Michael Latzer, you have coined the term “digital trinity”. What do you mean by this rather surprising linking of religion and digitalization?
Michael Latzer: I am trying to look beyond the technical facade of digitalization. My underlying rationale is that digitalization is underpinned by an entire bundle of transformations, which I define as datafication, algorithmization and platformization. I refer to this root system of three closely linked elements as the digital trinity.
Can you elaborate on this?
Latzer: We’re all familiar with the ever-expanding gathering of data and its quantification across many aspects of life – the datafication. The second part of the trinity, the algorithmization of the selection processes, attempts to capitalize on this data socially, economically or politically. The most prominent example of this being artificial intelligence. The third element is the optimal form of organizing the data – the platformization of markets. By this I mean the increasing creation of digital platforms, such as Uber, Google, Airbnb or Tinder. What’s important to me is the co-evolutionary interplay of the three elements. They need to be seen in combination, not separately. It’s only through their interaction that digitalization reaches its potential for comprehensive societal change.
So the term “digital trinity” isn’t intended as a polemic assertion?
Latzer: Not at all. My main aim is to draw a structural comparison. Father, Son and Holy Spirit together amount to God. Similarly, datafication, algorithmization and platformization must be viewed together to understand digitalization. That’s what I’m alluding to with the term.
But the evoking of religious associations is intentional, I assume? Especially as you also talk about society’s faith in data.
Latzer: Yes, blind faith plays an important role in this context. The system of digitalization is based on the belief that we have a calculable world, and that entirely new insights can be gained on the basis of large quantities of data. Digitalization is also being driven by the strong belief in a scientifically and technically controllable evolution of humankind. The notion that technology can enable us to exceed our current human limitations is another part of this picture. These ideas aren’t new, they can also be found in transhumanism. Digitalization is, for instance, seen as a means to improve our overall performance and overcome aging processes. Human beings are increasingly viewed as easily guidable algorithms.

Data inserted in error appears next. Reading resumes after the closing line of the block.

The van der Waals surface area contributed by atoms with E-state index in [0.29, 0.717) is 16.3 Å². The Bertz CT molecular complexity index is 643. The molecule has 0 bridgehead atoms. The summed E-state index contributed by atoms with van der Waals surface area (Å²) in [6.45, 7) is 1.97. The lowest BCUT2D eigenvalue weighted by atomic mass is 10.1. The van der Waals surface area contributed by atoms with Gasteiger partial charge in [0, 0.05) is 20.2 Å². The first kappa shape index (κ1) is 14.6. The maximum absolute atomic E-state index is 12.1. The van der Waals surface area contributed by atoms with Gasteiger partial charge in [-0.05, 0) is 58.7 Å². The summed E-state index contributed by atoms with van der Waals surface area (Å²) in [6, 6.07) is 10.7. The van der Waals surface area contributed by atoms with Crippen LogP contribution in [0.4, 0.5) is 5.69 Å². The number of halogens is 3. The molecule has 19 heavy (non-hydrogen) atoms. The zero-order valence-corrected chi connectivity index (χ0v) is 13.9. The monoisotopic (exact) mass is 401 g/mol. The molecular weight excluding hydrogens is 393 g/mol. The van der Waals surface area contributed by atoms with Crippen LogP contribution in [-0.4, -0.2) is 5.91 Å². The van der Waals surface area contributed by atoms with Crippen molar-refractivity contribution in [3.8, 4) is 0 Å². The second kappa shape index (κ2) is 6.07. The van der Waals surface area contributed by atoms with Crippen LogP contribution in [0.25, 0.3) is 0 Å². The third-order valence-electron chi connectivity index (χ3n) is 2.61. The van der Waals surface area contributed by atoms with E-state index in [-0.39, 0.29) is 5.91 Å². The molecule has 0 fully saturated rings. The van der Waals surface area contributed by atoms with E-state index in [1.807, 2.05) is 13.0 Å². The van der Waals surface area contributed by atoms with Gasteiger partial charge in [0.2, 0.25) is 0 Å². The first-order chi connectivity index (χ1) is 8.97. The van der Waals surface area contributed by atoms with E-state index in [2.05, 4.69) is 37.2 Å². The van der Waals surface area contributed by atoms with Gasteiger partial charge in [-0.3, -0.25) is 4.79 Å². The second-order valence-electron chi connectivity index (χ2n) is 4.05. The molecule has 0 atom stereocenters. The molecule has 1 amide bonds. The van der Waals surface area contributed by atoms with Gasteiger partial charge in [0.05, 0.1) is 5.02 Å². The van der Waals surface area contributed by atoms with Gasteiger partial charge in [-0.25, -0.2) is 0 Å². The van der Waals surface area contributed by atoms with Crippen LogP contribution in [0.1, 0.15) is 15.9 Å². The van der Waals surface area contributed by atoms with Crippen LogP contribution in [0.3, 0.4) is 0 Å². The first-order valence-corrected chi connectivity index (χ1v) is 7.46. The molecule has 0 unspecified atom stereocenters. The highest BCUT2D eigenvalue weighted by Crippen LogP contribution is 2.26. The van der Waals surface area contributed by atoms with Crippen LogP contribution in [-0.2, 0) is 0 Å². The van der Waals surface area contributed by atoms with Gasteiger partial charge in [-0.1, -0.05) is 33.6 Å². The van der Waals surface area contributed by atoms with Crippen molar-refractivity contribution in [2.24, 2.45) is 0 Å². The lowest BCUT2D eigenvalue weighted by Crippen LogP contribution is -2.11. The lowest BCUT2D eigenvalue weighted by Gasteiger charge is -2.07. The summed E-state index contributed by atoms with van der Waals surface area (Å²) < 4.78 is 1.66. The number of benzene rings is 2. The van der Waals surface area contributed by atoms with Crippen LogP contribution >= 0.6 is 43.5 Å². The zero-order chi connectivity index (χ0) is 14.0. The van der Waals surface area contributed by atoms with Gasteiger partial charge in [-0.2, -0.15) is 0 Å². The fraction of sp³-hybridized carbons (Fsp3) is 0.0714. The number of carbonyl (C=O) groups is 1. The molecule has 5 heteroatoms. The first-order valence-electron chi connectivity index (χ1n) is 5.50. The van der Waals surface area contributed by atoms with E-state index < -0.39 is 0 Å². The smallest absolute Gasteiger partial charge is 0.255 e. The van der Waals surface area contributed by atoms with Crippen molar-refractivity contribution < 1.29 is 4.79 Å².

The spirit of Enlightenment is encountering digital opposition. Rationally substantiated facts don’t always play an important role, more often it’s the blind faith in digital solutions that counts.
Is digitalization bringing us a new quality of technological development?
Latzer: Yes, there are steps occurring that have a new quality. This feeds the belief, or rather the myth, that technology could soon be comprehensively superior to humans. After all, the term artificial intelligence doesn’t refer to a specific technology, rather it indicates the expectation we have.
Can artificial intelligence match ours or even surpass it?
Latzer: As far as my understanding of the research goes, a so-called strong artificial intelligence, a technology that is able to understand, isn’t even in sight. But that doesn’t mean it can simply be ruled out in principle.
You spoke of the controllability of human evolution through digitalization. What do you mean by that?
Latzer: All the large internet firms are engaged in research and development which aims to overcome human limitations, such as longevity or sensory expansion through cyborgization. Divine attributes such as omnipresence, omnipotence and eternal life are intentionally alluded to in this context. Take Elon Musk’s “Neuralink”, to name just one example. One could call them quasi-religious prophets who pretend to know where the journey is taking us. This is a manifestation of the strong belief in the controllability of evolution. It’s a vision that is disputed and one I would not go along with in that form.
You compare the visions of internet entrepreneurs to ideas of a religious nature. How does this become apparent among us users? Are we data disciples?
Latzer: Digitalization is indeed taking on some of the traditional social functions of religions. Even though people don’t personally perceive their routine everyday consumption of digital services in that way, I do think you could describe it as a daily digital religious ritual. Spirituality and transcendence continue to be of fundamental significance in society and are finding new avenues in these times of dwindling traditional religious communities.